Folkwear Society's vision is to create a global knowledge platform that reignites the curiosity of discovering the folk visual and material cultures by salvaging and preserving original folk clothing, by triggering discussions around the meanings of heritage and authentic and by embedding these full of life artefacts into their own history, as well as into our contemporary story.

Initiated in Romania, Folkwear Society is a not-for-profit initiative, which seeks to explore the vast diversity of Romanian folkwear and attempts to uncover the complex historical, social and political dynamics conveyed by peasant cultural productions which are otherwise often silenced, or lost for good.

Folkwear Society is a celebration of local traditions, of cultural artefacts that age beautifully, still as voluptuous as they were a century ago, of the skilfulness, creativity and artistic taste expressed by folk cultures.
A work in progress, Folkwear Society aims to bring together contributions from anthropologists and art historians to photographers and folk enthusiasts alike, continually generating both visual content and thought-provoking pieces of writing.

By joining in Folkwear Society’s endeavours, you may contribute to the perpetuation — both material and symbolic — of these unique artefacts in order to prevent them from vanishing without a trace, or avoid their replacement with new commoditised reinterpretations in the collective global memory.
Folkwear Society was founded by social anthropologist Ana Bogdan.

An urbanite for most of her life so far, Ana first immersed herself in the beauty of Romanian folk culture and traditional wear in 2010, during a field research trip in Maramureș (northern Transylvania) where she was enthralled with the beauty of the old folkwear still being worn, yet simultaneously saddened by the slow disappearance and dismissal of folk clothing. After completing her Masters degree at the University of Cambridge, where she focused her line of work on the sociology and anthropology of art, cinema and collective memory, Ana delved into the study and collection of folkwear from all around Romania, an effort which led to the creation of Folkwear Society.



Folk art is not something that can be institutionalised — on the contrary, it is alive, unconventional, unrestrictive, untheorised, open to change and transformations.

It starts with folk wear. We refrain from using the term “costumes” which implies lifeless objects of contemplation, and prefer "folkwear", "folk clothing", or "folk dress", to reflect their spiritedness and vibrancy.

Created in a time long past, folkwear lies at the border between cultural artefact (depicting the everyday life of the Romanian peasant) and work of art (as items whose aesthetic beauty, creative ingenuity, uniqueness and handmade effort and dedication, make them valuable in themselves).

Grassroot decentralisation of "heritage"

Heritage is a malleable concept. Any item can be assigned to a system of meaning, whether it is of personal value or of national utility. In essence, each individual makes his/her own heritage. Romanian peasants certainly made their own heritage. In a sense, the items that we now regard as “vintage” have in reality been someone’s “heritage”.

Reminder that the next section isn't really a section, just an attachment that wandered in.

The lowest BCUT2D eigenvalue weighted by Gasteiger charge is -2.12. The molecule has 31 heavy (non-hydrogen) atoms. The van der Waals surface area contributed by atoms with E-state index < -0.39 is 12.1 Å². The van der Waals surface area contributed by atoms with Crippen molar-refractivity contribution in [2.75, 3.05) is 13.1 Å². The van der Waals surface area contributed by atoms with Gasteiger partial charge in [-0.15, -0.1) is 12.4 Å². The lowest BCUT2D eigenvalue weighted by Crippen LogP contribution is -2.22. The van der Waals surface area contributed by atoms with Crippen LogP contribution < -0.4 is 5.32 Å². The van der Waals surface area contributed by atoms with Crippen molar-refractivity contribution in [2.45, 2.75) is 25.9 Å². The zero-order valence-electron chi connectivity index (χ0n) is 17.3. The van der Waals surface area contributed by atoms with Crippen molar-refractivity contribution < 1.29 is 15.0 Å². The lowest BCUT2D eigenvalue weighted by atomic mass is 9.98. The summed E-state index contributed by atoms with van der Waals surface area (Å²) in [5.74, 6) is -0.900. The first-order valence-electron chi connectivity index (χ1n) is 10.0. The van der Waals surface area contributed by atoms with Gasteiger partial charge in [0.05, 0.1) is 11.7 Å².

Mothers would pass beautiful pieces of their clothing on from generation to generation, investing everything into their daughter’s dowry – zestre. These items would be stored in beautiful oak chests - or displayed in a room dedicated to the dowry. These garments are slowly disappearing with the last generations born before the 1950s, by being disposed of or sold for nothing in return for “Western” clothes.

It is up to each and every one of us to endow these vintage and unique pieces with the value they deserve, in order to prevent them from completely disappearing. They all have a story of their own, but the story can only survive through it being activated, listened to, and then shown off.

History of folk clothing in Romania

Traditionally, folk wear reflects kinship relations. The skills and craftsmanship (craftwomanship, we would add) is passed on matrilineally, from mother to daughter, from generation to generation, and each unique item becomes a symbol of both identification and differentiation.

These clothes are entirely the result of human labour: from handspun hemp cloth, to the meticulous hand sewing and embroidering of symbols — thus reifying the uniqueness of each item.

Folkwear tells a story about ethnicity, ethnographical regions and climate, time, economic possibilities, social status, occasion and could even reveal aspects of the wearer’s personality.

These artefacts are not static, rigid labels of a time long past, but rather dynamic, constantly recreated throughout centuries of socio-historical interactions and transformations. They reflect on cultural diversity as well as human creativity, both harmonious and conflicting at the same time and they play an active role in the process of identity creation of individuals and communities, regions and nations.

  • Clothes are not merely defining but they are also self-consciously used to define, to present, to deceive, to enjoy, to communicate, to reveal and to conceal alike.
    Schneider & Weiner, 1989